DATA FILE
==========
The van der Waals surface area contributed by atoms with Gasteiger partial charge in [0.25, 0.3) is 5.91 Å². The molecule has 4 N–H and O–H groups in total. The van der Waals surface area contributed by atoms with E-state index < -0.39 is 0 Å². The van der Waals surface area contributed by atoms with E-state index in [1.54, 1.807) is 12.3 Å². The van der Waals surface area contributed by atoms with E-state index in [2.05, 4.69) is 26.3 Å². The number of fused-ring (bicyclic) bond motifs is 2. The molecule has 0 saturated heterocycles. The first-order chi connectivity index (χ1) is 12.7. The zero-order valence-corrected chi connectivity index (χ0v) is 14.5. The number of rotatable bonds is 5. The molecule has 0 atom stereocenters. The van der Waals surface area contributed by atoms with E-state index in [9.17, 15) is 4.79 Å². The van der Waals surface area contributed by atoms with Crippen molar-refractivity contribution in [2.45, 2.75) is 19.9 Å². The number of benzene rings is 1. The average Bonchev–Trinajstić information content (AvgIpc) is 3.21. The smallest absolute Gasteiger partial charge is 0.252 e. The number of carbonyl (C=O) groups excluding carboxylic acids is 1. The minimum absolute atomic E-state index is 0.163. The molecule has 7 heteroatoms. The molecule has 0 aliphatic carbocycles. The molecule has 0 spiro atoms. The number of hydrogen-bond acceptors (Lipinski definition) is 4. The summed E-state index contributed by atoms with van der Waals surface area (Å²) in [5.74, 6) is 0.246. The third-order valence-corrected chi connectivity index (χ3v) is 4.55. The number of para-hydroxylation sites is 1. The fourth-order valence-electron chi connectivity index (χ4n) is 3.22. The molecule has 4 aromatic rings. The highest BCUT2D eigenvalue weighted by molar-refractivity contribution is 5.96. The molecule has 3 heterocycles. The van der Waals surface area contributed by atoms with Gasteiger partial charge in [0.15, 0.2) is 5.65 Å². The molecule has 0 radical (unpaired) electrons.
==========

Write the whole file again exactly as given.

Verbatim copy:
The van der Waals surface area contributed by atoms with Gasteiger partial charge in [0.25, 0.3) is 5.91 Å². The molecule has 4 N–H and O–H groups in total. The van der Waals surface area contributed by atoms with E-state index < -0.39 is 0 Å². The van der Waals surface area contributed by atoms with E-state index in [1.54, 1.807) is 12.3 Å². The van der Waals surface area contributed by atoms with E-state index in [2.05, 4.69) is 26.3 Å². The number of fused-ring (bicyclic) bond motifs is 2. The molecule has 0 saturated heterocycles. The first-order chi connectivity index (χ1) is 12.7. The zero-order valence-corrected chi connectivity index (χ0v) is 14.5. The number of rotatable bonds is 5. The molecule has 0 atom stereocenters. The van der Waals surface area contributed by atoms with E-state index in [9.17, 15) is 4.79 Å². The van der Waals surface area contributed by atoms with Crippen molar-refractivity contribution in [2.45, 2.75) is 19.9 Å². The number of benzene rings is 1. The average Bonchev–Trinajstić information content (AvgIpc) is 3.21. The smallest absolute Gasteiger partial charge is 0.252 e. The number of carbonyl (C=O) groups excluding carboxylic acids is 1. The minimum absolute atomic E-state index is 0.163. The molecule has 7 heteroatoms. The molecule has 0 aliphatic carbocycles. The molecule has 0 spiro atoms. The number of hydrogen-bond acceptors (Lipinski definition) is 4. The summed E-state index contributed by atoms with van der Waals surface area (Å²) in [5.74, 6) is 0.246. The third-order valence-corrected chi connectivity index (χ3v) is 4.55. The number of para-hydroxylation sites is 1. The fourth-order valence-electron chi connectivity index (χ4n) is 3.22. The molecule has 4 aromatic rings. The highest BCUT2D eigenvalue weighted by molar-refractivity contribution is 5.96. The molecule has 3 heterocycles. The van der Waals surface area contributed by atoms with Gasteiger partial charge in [0.15, 0.2) is 5.65 Å². The molecule has 0 radical (unpaired) electrons.